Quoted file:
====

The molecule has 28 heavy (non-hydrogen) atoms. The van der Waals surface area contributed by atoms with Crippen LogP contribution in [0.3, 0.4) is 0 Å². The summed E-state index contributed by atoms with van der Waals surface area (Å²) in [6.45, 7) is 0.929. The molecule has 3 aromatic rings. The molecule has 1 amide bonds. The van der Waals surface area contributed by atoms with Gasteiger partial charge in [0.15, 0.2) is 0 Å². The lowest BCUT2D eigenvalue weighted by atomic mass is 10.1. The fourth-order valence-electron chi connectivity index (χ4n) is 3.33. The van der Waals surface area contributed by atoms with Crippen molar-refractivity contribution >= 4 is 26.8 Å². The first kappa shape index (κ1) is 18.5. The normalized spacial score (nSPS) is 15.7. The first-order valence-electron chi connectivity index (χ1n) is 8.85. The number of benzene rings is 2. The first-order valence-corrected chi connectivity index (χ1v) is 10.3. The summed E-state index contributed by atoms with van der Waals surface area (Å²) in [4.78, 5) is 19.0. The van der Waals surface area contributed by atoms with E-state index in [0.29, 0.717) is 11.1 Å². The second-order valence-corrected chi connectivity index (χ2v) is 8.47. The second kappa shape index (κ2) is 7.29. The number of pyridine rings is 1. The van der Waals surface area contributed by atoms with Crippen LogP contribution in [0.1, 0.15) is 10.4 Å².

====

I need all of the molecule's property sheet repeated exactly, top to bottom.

The molecule has 28 heavy (non-hydrogen) atoms. The van der Waals surface area contributed by atoms with Crippen LogP contribution in [0.3, 0.4) is 0 Å². The summed E-state index contributed by atoms with van der Waals surface area (Å²) in [6.45, 7) is 0.929. The molecule has 3 aromatic rings. The molecule has 1 amide bonds. The van der Waals surface area contributed by atoms with Gasteiger partial charge in [0.15, 0.2) is 0 Å². The lowest BCUT2D eigenvalue weighted by atomic mass is 10.1. The fourth-order valence-electron chi connectivity index (χ4n) is 3.33. The van der Waals surface area contributed by atoms with Crippen molar-refractivity contribution >= 4 is 26.8 Å². The first kappa shape index (κ1) is 18.5. The normalized spacial score (nSPS) is 15.7. The first-order valence-electron chi connectivity index (χ1n) is 8.85. The number of benzene rings is 2. The first-order valence-corrected chi connectivity index (χ1v) is 10.3. The summed E-state index contributed by atoms with van der Waals surface area (Å²) in [4.78, 5) is 19.0. The van der Waals surface area contributed by atoms with E-state index in [0.29, 0.717) is 11.1 Å². The second-order valence-corrected chi connectivity index (χ2v) is 8.47. The second kappa shape index (κ2) is 7.29. The number of pyridine rings is 1. The van der Waals surface area contributed by atoms with Crippen LogP contribution in [0.1, 0.15) is 10.4 Å².